The mystery surrounding the North Korean 'ghost ship' phenomenon might have finally been solved thank's to a study conducted by non-profit Global Fishing Watch.
Ghost ships have been haunting Japan for years
Ghost ships have plagued Japanese waters for years, seeing ragged and wrecked North Korean boats being forced into Japanese waters by rough weather. Often, these boats end up more than 1000km off course and almost always, they are full of dead bodies.
In 2017 alone, over 100 damaged boats had made their way over to Japan carrying a total of 35 bodies compared to 66 boats the year before.
Researchers finally uncover the mystery behind the ghost ships
Many had once speculated that the boats were full of defectors and spies who had tried to make an escape from the dictatorship but a study conducted by non-profit Global Fishing Watch has finally uncovered the truth behind the phenomenon.
The study published today in Science Advances sees researchers using satellite technology to monitor marine traffic in the areas in 2017 and 2018 and had discovered hundreds of 'dark fishing fleets' that they believe to be from China operating in North Korean waters. Very likely illegally.
To achieve their feats the Chinese fishing ships were forcing North Korean boats out into Russian and Japanese territories, often when they had little to no resources for long-distance sailing. For foreigners it is illegal to fish or sell fish caught in North Korean waters internationally is against the law. But, the Chinese pirates just don't seem to care.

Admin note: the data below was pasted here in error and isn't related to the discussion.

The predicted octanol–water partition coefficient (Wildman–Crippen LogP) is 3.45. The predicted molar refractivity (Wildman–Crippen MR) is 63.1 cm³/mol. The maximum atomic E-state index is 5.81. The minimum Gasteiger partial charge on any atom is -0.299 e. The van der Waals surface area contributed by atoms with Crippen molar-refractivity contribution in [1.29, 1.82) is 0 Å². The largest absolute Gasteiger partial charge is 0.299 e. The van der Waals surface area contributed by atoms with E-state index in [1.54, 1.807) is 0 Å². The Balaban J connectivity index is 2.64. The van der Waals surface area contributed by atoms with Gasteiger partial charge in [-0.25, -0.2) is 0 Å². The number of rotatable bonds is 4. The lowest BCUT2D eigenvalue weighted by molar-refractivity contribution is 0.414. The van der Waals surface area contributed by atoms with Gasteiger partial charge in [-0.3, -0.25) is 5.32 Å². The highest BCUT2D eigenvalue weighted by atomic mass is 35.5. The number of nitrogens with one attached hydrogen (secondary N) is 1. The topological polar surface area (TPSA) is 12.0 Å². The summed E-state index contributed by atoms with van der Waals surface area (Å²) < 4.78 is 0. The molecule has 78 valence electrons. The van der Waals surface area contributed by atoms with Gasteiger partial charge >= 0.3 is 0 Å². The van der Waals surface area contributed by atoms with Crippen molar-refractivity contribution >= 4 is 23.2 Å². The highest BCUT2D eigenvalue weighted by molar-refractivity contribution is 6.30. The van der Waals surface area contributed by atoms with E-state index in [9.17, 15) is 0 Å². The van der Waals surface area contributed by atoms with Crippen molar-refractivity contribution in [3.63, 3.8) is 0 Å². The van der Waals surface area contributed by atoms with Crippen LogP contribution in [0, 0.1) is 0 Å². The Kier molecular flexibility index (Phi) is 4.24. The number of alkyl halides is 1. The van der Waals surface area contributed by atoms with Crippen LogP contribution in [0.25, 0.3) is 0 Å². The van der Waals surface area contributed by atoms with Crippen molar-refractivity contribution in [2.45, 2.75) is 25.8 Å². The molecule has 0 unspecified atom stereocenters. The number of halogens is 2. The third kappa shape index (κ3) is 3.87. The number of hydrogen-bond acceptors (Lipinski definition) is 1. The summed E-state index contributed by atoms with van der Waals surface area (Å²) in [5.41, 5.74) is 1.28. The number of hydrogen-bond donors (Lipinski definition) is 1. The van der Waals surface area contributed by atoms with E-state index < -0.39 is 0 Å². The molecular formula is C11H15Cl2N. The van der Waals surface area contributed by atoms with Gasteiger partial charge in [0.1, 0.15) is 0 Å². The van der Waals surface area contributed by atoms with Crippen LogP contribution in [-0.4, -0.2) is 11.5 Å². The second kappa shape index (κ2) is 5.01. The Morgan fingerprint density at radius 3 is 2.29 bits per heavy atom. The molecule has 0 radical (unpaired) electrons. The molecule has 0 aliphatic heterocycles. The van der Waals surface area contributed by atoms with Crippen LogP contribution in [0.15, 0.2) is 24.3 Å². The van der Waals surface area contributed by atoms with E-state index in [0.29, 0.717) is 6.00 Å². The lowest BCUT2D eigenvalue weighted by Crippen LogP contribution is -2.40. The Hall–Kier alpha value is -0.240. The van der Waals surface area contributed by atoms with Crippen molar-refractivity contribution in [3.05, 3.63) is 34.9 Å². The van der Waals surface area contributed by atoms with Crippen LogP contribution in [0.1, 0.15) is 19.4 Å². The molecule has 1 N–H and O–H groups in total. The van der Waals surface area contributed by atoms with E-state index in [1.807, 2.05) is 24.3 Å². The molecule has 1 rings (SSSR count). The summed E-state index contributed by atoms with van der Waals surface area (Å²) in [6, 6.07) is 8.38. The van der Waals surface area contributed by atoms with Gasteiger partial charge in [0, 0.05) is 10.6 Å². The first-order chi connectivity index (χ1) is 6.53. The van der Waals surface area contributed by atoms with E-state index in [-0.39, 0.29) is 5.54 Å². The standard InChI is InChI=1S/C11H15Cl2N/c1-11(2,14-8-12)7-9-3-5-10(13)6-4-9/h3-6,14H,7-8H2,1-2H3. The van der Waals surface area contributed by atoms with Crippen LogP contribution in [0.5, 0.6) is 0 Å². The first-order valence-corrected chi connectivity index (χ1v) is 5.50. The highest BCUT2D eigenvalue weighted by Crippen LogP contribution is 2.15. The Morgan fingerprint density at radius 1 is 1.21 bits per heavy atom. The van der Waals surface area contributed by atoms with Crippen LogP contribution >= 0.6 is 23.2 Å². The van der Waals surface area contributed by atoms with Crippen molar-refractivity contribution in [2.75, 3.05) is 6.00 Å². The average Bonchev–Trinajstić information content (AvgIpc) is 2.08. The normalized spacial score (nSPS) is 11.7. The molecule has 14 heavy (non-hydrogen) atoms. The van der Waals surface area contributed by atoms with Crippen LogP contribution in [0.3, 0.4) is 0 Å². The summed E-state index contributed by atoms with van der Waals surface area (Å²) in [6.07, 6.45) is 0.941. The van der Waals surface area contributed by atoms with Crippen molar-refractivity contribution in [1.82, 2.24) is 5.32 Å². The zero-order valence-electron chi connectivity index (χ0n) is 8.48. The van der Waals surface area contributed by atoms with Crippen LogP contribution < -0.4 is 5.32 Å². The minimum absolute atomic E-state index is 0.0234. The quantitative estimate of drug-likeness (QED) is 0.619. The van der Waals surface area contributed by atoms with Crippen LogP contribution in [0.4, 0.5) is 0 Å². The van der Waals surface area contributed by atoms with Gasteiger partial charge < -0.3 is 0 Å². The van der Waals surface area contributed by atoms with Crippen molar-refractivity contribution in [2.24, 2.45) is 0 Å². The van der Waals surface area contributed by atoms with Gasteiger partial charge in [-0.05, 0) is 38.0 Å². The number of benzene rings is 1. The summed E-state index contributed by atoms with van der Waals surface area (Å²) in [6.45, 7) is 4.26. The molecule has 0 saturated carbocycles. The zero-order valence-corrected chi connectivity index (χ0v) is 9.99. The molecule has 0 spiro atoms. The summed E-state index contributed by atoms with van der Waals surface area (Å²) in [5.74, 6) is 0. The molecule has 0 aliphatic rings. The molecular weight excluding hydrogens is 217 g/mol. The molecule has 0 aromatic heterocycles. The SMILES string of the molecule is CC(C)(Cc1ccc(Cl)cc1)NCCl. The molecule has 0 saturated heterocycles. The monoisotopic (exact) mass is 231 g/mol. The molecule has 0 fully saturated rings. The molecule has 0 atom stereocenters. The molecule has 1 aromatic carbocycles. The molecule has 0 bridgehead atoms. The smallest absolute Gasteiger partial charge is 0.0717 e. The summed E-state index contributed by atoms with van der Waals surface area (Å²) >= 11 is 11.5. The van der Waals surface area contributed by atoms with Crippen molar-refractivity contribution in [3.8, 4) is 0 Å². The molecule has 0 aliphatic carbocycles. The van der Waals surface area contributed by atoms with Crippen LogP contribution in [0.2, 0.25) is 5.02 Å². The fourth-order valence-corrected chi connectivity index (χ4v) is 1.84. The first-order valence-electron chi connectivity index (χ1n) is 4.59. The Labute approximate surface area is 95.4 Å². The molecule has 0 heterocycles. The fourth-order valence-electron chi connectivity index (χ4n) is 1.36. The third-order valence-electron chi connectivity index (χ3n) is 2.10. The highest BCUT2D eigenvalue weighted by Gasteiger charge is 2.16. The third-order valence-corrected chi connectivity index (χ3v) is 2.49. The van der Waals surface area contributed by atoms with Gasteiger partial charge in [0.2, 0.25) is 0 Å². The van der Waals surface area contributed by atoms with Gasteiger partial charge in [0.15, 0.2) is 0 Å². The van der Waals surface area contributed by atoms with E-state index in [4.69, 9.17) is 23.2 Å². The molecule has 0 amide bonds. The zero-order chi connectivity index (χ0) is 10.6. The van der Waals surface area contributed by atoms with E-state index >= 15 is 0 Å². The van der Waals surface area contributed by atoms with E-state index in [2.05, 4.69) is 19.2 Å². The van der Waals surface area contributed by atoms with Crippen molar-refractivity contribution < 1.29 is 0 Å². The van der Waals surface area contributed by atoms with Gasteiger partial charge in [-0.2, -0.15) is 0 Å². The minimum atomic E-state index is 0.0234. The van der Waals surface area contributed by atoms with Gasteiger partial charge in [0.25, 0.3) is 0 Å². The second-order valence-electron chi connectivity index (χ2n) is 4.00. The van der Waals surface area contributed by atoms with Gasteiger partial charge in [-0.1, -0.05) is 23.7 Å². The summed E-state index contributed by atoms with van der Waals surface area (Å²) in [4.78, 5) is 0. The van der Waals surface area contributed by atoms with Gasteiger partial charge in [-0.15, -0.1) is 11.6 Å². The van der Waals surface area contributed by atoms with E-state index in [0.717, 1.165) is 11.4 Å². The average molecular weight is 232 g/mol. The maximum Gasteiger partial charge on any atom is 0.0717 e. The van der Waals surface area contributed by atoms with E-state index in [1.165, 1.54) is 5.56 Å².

Researchers of the paper discovered that the Chinese trawlers had caught over 160,000 metric tonnes of Pacific flying squid between 2017 and 2018 which was more than £475 million. Senior data scientist at Global Fishing Watch and co-lead author of the study, Jaeyoon Park revealed:
It is the largest known case of illegal fishing perpetrated by vessels originating from one country operating in another nation's waters.
Jungsam Lee, another author of the study described the danger of North Korean fishermen attempting to try their luck in international waters such as Russia and Japan:
It is too dangerous for them to work in the same waters as the Chinese trawlers, that's why they're pushed to work in Russian and Japanese waters and that explains why some of North Korea's damaged vessels showed up on the beaches of Japan.
Northeast Asian waters are some of the sought after spots in thefishing world but the population of sea life is dramatically declining due to practices such as trawling.